A Journey to the World’s Longest Yard Sale

Panic - an expression I would come to know well as we barreled down the interstates and highways. After all, the 12 passenger cargo van was a far cry from my little Prius and it took some getting used to. Paging through Ki Naussauer’s "Flea Market Style" magazine months prior, I came across an article about the World's Longest Yard Sale, a nearly 700-mile goldmine of treasure hunting opportunities. With slight hesitation, I invited my mom, grandma and daughter along to see what it was all about, bravely ignoring the fact that my mom and I despise driving long distances. I trusted that the invaluable treasures and trinkets found would make the 25 hours of driving worth it.

We began our journey with our sights set on Covington, Kentucky, an ambitious 10-hour day of driving with pit stops. The van, as I mentioned, took a little getting used to. Left turns & changing lanes became much more exciting/scary for my passengers. My mother, as much as I love her, is a professional backseat driver in typical driving scenarios; add the van/bus to the mix and I just wished she would take a nap. (She did not.)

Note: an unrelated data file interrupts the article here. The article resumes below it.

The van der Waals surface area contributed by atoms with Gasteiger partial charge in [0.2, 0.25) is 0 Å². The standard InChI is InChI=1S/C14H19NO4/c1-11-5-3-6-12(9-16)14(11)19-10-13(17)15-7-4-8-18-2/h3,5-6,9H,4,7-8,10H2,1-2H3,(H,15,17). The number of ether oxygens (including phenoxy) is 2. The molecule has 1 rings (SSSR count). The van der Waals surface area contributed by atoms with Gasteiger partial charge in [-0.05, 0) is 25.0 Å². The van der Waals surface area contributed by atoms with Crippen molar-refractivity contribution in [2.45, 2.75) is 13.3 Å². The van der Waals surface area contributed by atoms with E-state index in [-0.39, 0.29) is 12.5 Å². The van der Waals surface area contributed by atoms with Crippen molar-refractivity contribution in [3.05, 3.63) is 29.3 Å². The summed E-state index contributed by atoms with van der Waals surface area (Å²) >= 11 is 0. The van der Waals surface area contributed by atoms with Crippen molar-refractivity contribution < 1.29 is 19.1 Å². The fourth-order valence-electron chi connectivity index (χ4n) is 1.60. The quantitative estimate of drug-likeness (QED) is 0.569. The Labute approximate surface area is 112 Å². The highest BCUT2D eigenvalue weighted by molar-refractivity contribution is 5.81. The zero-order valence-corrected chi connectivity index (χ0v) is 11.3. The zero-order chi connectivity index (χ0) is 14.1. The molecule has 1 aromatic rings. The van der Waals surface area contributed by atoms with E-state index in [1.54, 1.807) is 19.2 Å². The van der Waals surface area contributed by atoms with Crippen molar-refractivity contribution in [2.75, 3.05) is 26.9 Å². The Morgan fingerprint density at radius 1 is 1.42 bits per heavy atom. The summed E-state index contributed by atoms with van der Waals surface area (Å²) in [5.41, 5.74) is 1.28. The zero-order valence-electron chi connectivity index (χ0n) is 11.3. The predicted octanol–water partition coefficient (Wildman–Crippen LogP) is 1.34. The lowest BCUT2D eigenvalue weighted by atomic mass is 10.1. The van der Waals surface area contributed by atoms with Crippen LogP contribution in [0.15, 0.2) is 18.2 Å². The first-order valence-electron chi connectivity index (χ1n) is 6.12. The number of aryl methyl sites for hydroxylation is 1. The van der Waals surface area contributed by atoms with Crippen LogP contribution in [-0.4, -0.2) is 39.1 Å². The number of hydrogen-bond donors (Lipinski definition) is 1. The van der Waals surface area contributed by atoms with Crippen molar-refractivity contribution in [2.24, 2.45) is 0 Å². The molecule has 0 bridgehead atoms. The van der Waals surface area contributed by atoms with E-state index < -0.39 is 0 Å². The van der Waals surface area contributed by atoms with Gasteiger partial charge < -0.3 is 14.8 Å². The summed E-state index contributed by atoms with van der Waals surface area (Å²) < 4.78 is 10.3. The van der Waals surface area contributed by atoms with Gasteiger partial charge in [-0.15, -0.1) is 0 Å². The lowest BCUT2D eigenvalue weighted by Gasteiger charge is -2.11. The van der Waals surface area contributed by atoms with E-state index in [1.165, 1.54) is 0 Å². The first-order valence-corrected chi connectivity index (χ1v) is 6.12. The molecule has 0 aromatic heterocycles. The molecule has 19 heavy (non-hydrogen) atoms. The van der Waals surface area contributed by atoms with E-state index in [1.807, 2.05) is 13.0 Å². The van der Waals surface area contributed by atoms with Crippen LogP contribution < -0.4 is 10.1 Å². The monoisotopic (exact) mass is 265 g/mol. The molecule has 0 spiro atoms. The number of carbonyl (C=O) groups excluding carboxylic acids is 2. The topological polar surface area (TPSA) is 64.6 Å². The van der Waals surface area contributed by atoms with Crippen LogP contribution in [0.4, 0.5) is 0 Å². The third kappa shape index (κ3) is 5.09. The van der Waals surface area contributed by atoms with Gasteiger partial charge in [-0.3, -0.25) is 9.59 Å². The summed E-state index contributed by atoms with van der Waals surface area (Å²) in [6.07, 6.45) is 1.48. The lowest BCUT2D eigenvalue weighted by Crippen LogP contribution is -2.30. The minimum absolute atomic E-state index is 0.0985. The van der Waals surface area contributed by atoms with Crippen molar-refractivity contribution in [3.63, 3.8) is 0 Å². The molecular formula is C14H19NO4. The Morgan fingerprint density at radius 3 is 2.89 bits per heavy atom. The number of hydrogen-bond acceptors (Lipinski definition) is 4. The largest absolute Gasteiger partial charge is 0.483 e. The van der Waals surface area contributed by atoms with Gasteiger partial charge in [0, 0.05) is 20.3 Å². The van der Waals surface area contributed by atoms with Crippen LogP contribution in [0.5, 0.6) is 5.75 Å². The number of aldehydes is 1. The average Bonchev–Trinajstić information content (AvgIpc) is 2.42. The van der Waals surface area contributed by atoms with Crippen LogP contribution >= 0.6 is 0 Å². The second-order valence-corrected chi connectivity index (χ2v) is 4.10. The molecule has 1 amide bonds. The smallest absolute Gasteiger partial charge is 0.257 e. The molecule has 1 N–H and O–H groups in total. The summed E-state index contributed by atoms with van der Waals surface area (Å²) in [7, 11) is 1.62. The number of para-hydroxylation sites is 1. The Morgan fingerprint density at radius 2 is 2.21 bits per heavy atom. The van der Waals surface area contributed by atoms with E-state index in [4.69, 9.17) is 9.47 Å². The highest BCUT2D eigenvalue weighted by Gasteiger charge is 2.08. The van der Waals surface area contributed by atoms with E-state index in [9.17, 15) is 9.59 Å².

Picture of a small white building with Cajun BBQ written on the exterior wall.

Despite adversity and bouts of bickering, we made it to our destination! The sales, as assumed, were a ton of fun. We saw a lot of cool stuff, got some neat ideas and picked up lots of goodies. We spent hours at large clusters of sales that were much like mini flea markets. There was a lot to see, drink and eat, but the individual sales, once we got into the neighborhoods, were really the best. We saw a wider array of stuff and the prices were generally much lower. I was inspired by all of the "upcycled" furniture, and now I’m eyeing up my childhood dresser (which is currently "homeless") as my first project.

Overall, I would say the trip was a success; we came home with some cool stuff but, more importantly, we enjoyed our time together. Will we do it again? Maybe. If we do, I may add a few things to my packing list like a fully loaded iPod (internet was spotty most of the way, so relying on Pandora and the radio was a mistake); a cooler - I don't even want to tell you how much junky gas station food was ingested in those five days; and a driver. We're currently trying to recruit my cousin, Jason, to drive next year. We may need to bribe him.

Places to check out if you’re down around Kentucky ya’ll:

A photo gallery of my excellent finds:

Vintage toolboxes, pale and mailbox.

Built-in kitchen shelves holding vintage knick knacks.


Vintage coffee tins on a table with comb case hanging on wall above.

Six wall pieces hanging near each other on a wall.